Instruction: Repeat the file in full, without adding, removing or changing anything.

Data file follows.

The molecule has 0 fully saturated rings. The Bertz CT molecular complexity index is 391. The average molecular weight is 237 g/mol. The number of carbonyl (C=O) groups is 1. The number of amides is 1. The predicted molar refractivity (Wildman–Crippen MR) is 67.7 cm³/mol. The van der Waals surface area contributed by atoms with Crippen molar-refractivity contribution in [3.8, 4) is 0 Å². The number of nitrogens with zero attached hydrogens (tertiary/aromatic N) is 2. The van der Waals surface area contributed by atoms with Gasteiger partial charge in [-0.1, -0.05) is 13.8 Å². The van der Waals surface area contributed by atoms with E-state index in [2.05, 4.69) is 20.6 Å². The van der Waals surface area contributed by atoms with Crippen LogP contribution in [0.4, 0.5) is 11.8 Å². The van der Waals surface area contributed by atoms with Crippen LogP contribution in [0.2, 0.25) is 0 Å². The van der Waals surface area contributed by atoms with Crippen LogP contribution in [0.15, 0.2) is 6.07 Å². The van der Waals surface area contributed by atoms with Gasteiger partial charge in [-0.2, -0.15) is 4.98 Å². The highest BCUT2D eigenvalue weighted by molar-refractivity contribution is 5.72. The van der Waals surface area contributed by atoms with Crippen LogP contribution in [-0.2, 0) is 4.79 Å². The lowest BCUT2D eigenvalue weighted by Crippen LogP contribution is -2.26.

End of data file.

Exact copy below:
The molecule has 0 fully saturated rings. The Bertz CT molecular complexity index is 391. The average molecular weight is 237 g/mol. The number of carbonyl (C=O) groups is 1. The number of amides is 1. The predicted molar refractivity (Wildman–Crippen MR) is 67.7 cm³/mol. The van der Waals surface area contributed by atoms with Crippen molar-refractivity contribution in [3.8, 4) is 0 Å². The number of nitrogens with zero attached hydrogens (tertiary/aromatic N) is 2. The van der Waals surface area contributed by atoms with Gasteiger partial charge in [-0.1, -0.05) is 13.8 Å². The van der Waals surface area contributed by atoms with E-state index in [2.05, 4.69) is 20.6 Å². The van der Waals surface area contributed by atoms with Crippen LogP contribution in [0.4, 0.5) is 11.8 Å². The van der Waals surface area contributed by atoms with Crippen LogP contribution in [0.2, 0.25) is 0 Å². The van der Waals surface area contributed by atoms with Crippen LogP contribution in [0.15, 0.2) is 6.07 Å². The van der Waals surface area contributed by atoms with Gasteiger partial charge in [-0.2, -0.15) is 4.98 Å². The highest BCUT2D eigenvalue weighted by molar-refractivity contribution is 5.72. The van der Waals surface area contributed by atoms with Crippen LogP contribution in [-0.2, 0) is 4.79 Å². The lowest BCUT2D eigenvalue weighted by Crippen LogP contribution is -2.26.